Legislation introduced in Illinois aims to provide transparency to individuals receiving blood donations by allowing them to know if the donated blood comes from someone vaccinated with a COVID-19 vaccine or another messenger RNA (mRNA) vaccine. The proposed bill, HB4243, presented by Illinois state Rep. Jed Davis on Nov. 29, seeks to amend the Illinois Clinical Laboratory and Blood Bank Act.
Under HB4243, blood banks would be required to test donated blood for evidence of COVID-19 vaccines and other mRNA components, such as lipid nanoparticles and spike protein. Additionally, donors would need to disclose whether they have received a COVID-19 vaccine or any other mRNA vaccine during their lifetime. The bill also mandates labeling for blood or blood components that test positive for evidence of a COVID-19 vaccine or other mRNA vaccine component, or those obtained from a vaccinated donor.
The motivation behind the legislation stems from a concerned constituent whose worries about the potential long-term impacts of mRNA vaccines on her son's upcoming surgery prompted Rep. Davis to take action. He emphasizes the importance of disclosing vaccine history during the donor screening process, likening it to the routine disclosure of medical information with healthcare providers.
In Illinois, once a bill is introduced, it undergoes a process of review and referral before being assigned to a substantive committee. For Rep. Davis, translating the concerns of constituents into legislative action is a key aspect of his role as an elected official.
Unlike a previous bill in Montana that sought to make it a misdemeanor offense for vaccinated individuals to donate tissue or blood, HB4243 does not criminalize such donations. Instead, it focuses on providing information to individuals receiving blood products, enabling them to make informed decisions.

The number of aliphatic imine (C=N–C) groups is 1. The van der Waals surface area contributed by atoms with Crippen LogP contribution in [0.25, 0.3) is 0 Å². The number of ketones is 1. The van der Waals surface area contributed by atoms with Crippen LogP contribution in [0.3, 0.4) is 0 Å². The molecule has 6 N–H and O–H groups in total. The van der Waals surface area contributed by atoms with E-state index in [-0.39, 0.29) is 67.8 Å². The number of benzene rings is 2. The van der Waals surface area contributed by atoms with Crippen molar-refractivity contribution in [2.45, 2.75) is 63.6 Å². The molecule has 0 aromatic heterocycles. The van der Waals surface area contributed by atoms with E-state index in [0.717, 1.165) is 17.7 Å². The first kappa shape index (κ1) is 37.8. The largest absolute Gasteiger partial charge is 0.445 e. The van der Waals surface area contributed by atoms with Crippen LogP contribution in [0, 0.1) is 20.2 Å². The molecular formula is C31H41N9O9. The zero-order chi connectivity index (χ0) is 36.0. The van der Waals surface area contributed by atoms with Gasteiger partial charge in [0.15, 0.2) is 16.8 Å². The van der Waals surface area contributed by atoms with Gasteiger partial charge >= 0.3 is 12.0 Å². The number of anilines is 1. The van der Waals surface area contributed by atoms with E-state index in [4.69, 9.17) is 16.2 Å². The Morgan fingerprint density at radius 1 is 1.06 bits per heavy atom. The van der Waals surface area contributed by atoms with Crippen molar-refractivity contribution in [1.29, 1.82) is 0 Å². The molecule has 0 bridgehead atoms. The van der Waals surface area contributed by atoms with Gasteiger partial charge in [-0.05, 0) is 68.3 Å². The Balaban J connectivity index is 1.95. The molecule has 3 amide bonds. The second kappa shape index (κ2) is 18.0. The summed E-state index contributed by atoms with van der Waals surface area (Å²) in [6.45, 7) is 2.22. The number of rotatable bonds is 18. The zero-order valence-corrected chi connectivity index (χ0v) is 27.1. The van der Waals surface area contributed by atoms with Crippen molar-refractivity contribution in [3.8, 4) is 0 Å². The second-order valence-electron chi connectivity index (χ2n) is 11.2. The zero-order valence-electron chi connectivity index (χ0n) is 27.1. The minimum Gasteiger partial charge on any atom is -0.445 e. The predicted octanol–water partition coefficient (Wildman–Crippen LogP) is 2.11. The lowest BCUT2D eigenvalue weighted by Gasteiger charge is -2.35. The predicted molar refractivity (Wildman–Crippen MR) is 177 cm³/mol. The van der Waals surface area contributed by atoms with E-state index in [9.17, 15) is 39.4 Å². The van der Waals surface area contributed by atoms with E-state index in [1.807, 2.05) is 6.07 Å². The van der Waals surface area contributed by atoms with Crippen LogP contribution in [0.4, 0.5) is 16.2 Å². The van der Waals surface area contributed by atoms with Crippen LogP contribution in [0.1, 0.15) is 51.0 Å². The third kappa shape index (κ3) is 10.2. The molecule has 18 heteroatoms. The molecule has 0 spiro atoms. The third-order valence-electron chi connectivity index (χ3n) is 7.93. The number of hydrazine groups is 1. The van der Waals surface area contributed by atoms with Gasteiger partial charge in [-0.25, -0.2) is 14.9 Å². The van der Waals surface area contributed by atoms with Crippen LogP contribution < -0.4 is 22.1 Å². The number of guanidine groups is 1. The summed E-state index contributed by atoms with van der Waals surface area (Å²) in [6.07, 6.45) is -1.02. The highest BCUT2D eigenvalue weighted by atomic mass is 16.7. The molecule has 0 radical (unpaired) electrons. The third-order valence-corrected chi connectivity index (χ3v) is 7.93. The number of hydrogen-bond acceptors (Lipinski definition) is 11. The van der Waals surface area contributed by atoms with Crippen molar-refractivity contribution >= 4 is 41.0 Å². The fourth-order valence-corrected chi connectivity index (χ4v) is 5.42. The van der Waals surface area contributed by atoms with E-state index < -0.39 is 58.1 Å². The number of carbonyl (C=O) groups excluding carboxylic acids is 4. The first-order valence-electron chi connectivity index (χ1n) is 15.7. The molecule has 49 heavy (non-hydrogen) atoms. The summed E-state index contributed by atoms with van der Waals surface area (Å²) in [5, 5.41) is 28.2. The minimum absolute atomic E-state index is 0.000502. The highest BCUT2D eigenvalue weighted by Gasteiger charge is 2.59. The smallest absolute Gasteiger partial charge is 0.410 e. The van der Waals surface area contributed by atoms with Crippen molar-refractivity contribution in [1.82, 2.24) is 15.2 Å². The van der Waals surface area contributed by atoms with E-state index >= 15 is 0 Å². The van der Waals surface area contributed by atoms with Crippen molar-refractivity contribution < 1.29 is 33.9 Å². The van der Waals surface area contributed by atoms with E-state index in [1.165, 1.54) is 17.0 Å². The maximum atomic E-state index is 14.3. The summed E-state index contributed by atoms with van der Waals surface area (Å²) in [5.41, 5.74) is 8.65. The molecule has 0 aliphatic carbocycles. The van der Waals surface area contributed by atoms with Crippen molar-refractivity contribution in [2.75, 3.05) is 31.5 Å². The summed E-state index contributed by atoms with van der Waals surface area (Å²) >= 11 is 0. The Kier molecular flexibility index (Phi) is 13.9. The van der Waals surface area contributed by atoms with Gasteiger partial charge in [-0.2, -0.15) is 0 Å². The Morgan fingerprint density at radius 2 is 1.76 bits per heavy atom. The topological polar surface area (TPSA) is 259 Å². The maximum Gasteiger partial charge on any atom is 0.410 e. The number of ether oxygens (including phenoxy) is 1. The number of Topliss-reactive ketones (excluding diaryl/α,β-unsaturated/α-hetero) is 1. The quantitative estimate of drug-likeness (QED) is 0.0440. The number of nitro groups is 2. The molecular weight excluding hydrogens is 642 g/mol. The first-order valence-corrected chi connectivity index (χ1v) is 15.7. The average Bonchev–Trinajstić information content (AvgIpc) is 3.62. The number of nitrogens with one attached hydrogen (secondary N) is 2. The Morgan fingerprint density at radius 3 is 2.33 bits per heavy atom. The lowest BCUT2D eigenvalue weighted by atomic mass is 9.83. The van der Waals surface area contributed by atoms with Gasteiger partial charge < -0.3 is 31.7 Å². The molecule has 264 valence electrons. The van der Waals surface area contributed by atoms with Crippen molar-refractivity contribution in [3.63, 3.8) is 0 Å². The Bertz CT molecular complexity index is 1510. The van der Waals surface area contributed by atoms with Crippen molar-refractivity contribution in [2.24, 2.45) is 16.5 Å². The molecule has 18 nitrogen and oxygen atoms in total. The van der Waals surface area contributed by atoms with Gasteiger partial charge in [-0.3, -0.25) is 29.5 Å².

According to the Red Cross, individuals who have received a COVID-19 vaccine can donate blood without a waiting period, provided they are symptom-free and feel well at the time of donation. However, if the donor is unsure which vaccine they received, a two-week waiting period is recommended.
Several major organizations, including the Association for the Advancement of Blood & Biotherapies, America’s Blood Centers, and the American Red Cross, maintain that COVID-19 vaccines do not pose a risk to patients receiving blood transfusions. In a joint statement, they emphasize the absence of scientific evidence demonstrating adverse outcomes from transfusions involving blood products from vaccinated donors.
However, recent studies have reported the persistence of synthetic mRNA from COVID-19 vaccines in the blood of vaccinated individuals for at least two weeks post-vaccination. Other studies detected traces of SARS-CoV-2 spike mRNA vaccine sequences in the blood up to 28 days after vaccination. While the U.S. Food and Drug Administration has not provided data confirming the safety of blood donated by vaccinated individuals, it has consistently stated that there is no evidence supporting concerns about its safety.